For any new readers, or to re-cap for anyone – the major work I have underway for this year is a copy of a large 1680s press cupboard made in Essex County Massachusetts. The original is now at the Massachusetts Historical Society in Boston. https://www.masshist.org/highlights/index.php#id=3231
My notes in the blog show that I first posted about the cupboard project in mid-February. At that point, I planed what oak I had on hand, which wasn’t much. Then in early March got a short log and began planing stock. And kept on, in between other projects. Now much of that planed stock has reached the point where I can take the next steps. So now it will begin to look like something. If you want to see what’s come before, I went back to the blog posts about it and added the line “Essex County cupboard project 2021” so a search on the blog for that phrase will get all the posts (except this one, because I’m still writing it) – https://pfollansbee.wordpress.com/?s=Essex+County+cupboard+project+2021
I’m a little out of sequence between what’s happening in the shop and here on the blog. That’s due to a couple things; there’s more work in editing & sorting video than posting photos on the blog – and spring migration got me out birding a lot this month. But stuff is trickling out, and I cut a bunch of joinery on it yesterday. More coming today.
Some questions I’ve got about the project. It’s for a private client, who will remain private. That’s all we need to say about that. As far as plans/drawings, specs – I can’t really publish those for a couple of reasons. First, the object I’m copying is in a museum collection here in Massachusetts. I got permission from that institution to make this repro. But I didn’t ask for, and won’t ask for, permission to publish all the specifics like a measured set of drawings. Regardless of how I see the “who owns these things” debate, I try to not run afoul of the museums & collections I study – I like to be invited back. So I try to play by their rules. Some institutions don’t like you copying their stuff. No sense arguing with them.
Another reason is that this particular body of work is not solely my research. I collaborated with two groups when studying these pieces 20 years ago – I have mentioned & linked the article I worked on with Robert Trent and Alan Miller – here it is again http://www.chipstone.org/article.php/554/American-Furniture-2001/First-Flowers-of-the-Wilderness:-Mannerist-Furniture-from-a-Northern-Essex-County,-Massachusetts,-Shop-
The other angle I came at these cupboards is through my friends Rob Tarule and Ted Curtin. In 1999 they were making a copy of a related one for the Saugus Iron Works, and included me in the project. I don’t have a photo of that cupboard, but it used to be on view there, and if I remember right, there was a film about us making it. Ahh, found a corner of it on their website https://www.nps.gov/sair/index.htm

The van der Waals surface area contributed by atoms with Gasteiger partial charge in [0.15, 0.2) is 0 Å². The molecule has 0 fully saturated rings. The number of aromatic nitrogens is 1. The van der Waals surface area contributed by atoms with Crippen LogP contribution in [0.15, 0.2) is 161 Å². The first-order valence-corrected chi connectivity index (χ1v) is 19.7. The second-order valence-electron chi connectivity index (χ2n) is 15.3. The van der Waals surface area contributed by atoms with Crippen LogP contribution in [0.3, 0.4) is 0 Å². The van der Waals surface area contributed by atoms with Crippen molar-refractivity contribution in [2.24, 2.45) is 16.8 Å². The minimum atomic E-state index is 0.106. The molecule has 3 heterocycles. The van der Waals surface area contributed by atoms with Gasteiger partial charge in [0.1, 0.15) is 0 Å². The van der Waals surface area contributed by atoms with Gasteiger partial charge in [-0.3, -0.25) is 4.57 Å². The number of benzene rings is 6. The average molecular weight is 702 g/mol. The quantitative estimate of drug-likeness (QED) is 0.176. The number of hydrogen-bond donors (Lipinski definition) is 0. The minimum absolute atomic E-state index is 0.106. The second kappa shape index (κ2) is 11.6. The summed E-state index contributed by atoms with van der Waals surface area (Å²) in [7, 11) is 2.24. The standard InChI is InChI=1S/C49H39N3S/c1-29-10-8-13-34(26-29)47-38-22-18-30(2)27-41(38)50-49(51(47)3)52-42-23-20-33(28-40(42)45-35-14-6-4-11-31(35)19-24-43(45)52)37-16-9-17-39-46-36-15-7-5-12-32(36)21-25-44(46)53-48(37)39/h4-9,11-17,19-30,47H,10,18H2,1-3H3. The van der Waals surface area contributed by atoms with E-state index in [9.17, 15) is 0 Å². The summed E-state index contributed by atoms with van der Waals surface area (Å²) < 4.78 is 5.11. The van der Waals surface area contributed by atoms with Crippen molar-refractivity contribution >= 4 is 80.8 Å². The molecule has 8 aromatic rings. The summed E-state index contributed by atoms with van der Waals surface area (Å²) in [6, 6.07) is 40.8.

The article above has lots of photos, but they’re now 20 years old. Some of these cupboards are posted on the web, two at the Museum of Fine Arts, Boston – they have good photos of one in particular – https://collections.mfa.org/objects/44557/court-cupboard
(they had more photos last time I looked. That cupboard is accession #51.53 and the other is #32.226)
This one from the Metropolitan Museum of Art in NY was also in our article, at that time it was in a private collection. https://www.metmuseum.org/art/collection/search/20612 – the Met’s photos are public domain, how nice.
So where’d I get yesterday? Started the joinery for the lower case. Framed the back (photo at the top of the post), which is very straight forward – two upright stiles, two horizontal rails and a vertical muntin. This frame has chamfers and bevels on its outer face (the muntin needs molded edges still) – but the corresponding upper case frame is not decorated. Everyone who knows why is dead.
Then I got to start in on the side framing, which is where the fun begins. Lots of little joinery – four 2” long mortises.
Double tenons on the wide rails.
I got one set done, tested the framing and quit for the day. The next set will take a bit more time because I’ll shoot video of it. So extra fumbling around. But it’s fun.
(pt 11 Essex County cupboard project 2021)